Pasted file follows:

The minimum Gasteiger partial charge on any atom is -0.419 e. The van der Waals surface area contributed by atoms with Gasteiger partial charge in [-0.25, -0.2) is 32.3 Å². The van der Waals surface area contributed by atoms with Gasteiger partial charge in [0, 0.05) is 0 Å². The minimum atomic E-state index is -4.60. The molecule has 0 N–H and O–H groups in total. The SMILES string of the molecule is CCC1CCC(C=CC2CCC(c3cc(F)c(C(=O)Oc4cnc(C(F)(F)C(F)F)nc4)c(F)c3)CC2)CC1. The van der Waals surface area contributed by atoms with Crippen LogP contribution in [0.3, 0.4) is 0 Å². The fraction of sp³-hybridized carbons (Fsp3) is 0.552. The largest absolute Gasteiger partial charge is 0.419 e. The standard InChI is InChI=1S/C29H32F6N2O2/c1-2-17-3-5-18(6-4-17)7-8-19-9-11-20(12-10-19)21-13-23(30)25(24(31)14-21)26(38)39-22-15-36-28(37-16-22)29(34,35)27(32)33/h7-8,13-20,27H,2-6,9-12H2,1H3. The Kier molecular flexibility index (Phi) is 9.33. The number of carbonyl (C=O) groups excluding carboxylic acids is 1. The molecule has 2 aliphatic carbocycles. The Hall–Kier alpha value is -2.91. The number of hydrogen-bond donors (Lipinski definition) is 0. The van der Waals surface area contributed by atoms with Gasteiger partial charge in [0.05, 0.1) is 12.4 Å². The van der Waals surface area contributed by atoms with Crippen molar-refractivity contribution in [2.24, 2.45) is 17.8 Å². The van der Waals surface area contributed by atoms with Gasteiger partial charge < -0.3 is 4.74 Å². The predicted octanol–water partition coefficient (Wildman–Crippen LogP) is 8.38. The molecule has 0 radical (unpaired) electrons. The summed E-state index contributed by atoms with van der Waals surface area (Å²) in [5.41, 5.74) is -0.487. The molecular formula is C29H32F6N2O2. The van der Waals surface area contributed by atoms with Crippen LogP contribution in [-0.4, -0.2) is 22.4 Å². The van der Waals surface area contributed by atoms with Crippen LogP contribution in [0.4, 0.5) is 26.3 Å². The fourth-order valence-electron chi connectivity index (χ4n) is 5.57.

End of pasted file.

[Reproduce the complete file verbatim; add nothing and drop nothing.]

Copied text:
The minimum Gasteiger partial charge on any atom is -0.419 e. The van der Waals surface area contributed by atoms with Gasteiger partial charge in [-0.25, -0.2) is 32.3 Å². The van der Waals surface area contributed by atoms with Gasteiger partial charge in [0, 0.05) is 0 Å². The minimum atomic E-state index is -4.60. The molecule has 0 N–H and O–H groups in total. The SMILES string of the molecule is CCC1CCC(C=CC2CCC(c3cc(F)c(C(=O)Oc4cnc(C(F)(F)C(F)F)nc4)c(F)c3)CC2)CC1. The van der Waals surface area contributed by atoms with Crippen LogP contribution in [0.3, 0.4) is 0 Å². The fraction of sp³-hybridized carbons (Fsp3) is 0.552. The largest absolute Gasteiger partial charge is 0.419 e. The standard InChI is InChI=1S/C29H32F6N2O2/c1-2-17-3-5-18(6-4-17)7-8-19-9-11-20(12-10-19)21-13-23(30)25(24(31)14-21)26(38)39-22-15-36-28(37-16-22)29(34,35)27(32)33/h7-8,13-20,27H,2-6,9-12H2,1H3. The Kier molecular flexibility index (Phi) is 9.33. The number of carbonyl (C=O) groups excluding carboxylic acids is 1. The molecule has 2 aliphatic carbocycles. The Hall–Kier alpha value is -2.91. The number of hydrogen-bond donors (Lipinski definition) is 0. The van der Waals surface area contributed by atoms with Gasteiger partial charge in [0.05, 0.1) is 12.4 Å². The van der Waals surface area contributed by atoms with Crippen molar-refractivity contribution in [2.24, 2.45) is 17.8 Å². The van der Waals surface area contributed by atoms with Gasteiger partial charge < -0.3 is 4.74 Å². The predicted octanol–water partition coefficient (Wildman–Crippen LogP) is 8.38. The molecule has 0 radical (unpaired) electrons. The summed E-state index contributed by atoms with van der Waals surface area (Å²) in [5.41, 5.74) is -0.487. The molecular formula is C29H32F6N2O2. The van der Waals surface area contributed by atoms with Crippen LogP contribution in [-0.4, -0.2) is 22.4 Å². The van der Waals surface area contributed by atoms with Crippen LogP contribution in [0.4, 0.5) is 26.3 Å². The fourth-order valence-electron chi connectivity index (χ4n) is 5.57.